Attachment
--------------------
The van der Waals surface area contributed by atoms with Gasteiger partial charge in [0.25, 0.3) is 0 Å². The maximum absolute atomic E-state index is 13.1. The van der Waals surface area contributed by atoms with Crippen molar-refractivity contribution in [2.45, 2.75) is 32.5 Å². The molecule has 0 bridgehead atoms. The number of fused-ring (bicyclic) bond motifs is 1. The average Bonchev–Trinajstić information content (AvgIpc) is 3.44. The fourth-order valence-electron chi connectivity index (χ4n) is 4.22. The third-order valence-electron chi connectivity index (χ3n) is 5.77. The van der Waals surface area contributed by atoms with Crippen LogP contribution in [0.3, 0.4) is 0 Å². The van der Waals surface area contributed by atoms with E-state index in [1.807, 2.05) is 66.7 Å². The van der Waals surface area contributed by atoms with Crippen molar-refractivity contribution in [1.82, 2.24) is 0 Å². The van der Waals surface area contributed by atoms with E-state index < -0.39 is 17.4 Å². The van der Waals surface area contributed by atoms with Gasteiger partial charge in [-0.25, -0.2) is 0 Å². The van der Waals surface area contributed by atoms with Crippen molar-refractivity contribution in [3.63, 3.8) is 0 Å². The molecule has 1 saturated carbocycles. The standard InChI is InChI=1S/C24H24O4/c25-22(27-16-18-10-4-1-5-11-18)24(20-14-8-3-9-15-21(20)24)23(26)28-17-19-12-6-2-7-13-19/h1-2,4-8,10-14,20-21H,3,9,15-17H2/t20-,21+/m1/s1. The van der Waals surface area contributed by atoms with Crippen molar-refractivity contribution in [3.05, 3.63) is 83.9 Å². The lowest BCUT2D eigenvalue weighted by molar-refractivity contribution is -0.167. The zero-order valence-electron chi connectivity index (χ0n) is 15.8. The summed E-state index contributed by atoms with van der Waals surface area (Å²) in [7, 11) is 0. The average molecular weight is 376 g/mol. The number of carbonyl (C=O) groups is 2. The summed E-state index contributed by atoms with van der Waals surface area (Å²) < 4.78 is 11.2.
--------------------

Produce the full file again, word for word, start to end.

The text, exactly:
The van der Waals surface area contributed by atoms with Gasteiger partial charge in [0.25, 0.3) is 0 Å². The maximum absolute atomic E-state index is 13.1. The van der Waals surface area contributed by atoms with Crippen molar-refractivity contribution in [2.45, 2.75) is 32.5 Å². The molecule has 0 bridgehead atoms. The number of fused-ring (bicyclic) bond motifs is 1. The average Bonchev–Trinajstić information content (AvgIpc) is 3.44. The fourth-order valence-electron chi connectivity index (χ4n) is 4.22. The third-order valence-electron chi connectivity index (χ3n) is 5.77. The van der Waals surface area contributed by atoms with Crippen LogP contribution in [0.3, 0.4) is 0 Å². The van der Waals surface area contributed by atoms with E-state index in [1.807, 2.05) is 66.7 Å². The van der Waals surface area contributed by atoms with Crippen molar-refractivity contribution in [1.82, 2.24) is 0 Å². The van der Waals surface area contributed by atoms with E-state index < -0.39 is 17.4 Å². The van der Waals surface area contributed by atoms with Gasteiger partial charge in [-0.25, -0.2) is 0 Å². The van der Waals surface area contributed by atoms with Crippen molar-refractivity contribution in [3.63, 3.8) is 0 Å². The molecule has 1 saturated carbocycles. The standard InChI is InChI=1S/C24H24O4/c25-22(27-16-18-10-4-1-5-11-18)24(20-14-8-3-9-15-21(20)24)23(26)28-17-19-12-6-2-7-13-19/h1-2,4-8,10-14,20-21H,3,9,15-17H2/t20-,21+/m1/s1. The van der Waals surface area contributed by atoms with Crippen molar-refractivity contribution in [3.05, 3.63) is 83.9 Å². The lowest BCUT2D eigenvalue weighted by molar-refractivity contribution is -0.167. The zero-order valence-electron chi connectivity index (χ0n) is 15.8. The summed E-state index contributed by atoms with van der Waals surface area (Å²) in [7, 11) is 0. The average molecular weight is 376 g/mol. The number of carbonyl (C=O) groups is 2. The summed E-state index contributed by atoms with van der Waals surface area (Å²) < 4.78 is 11.2.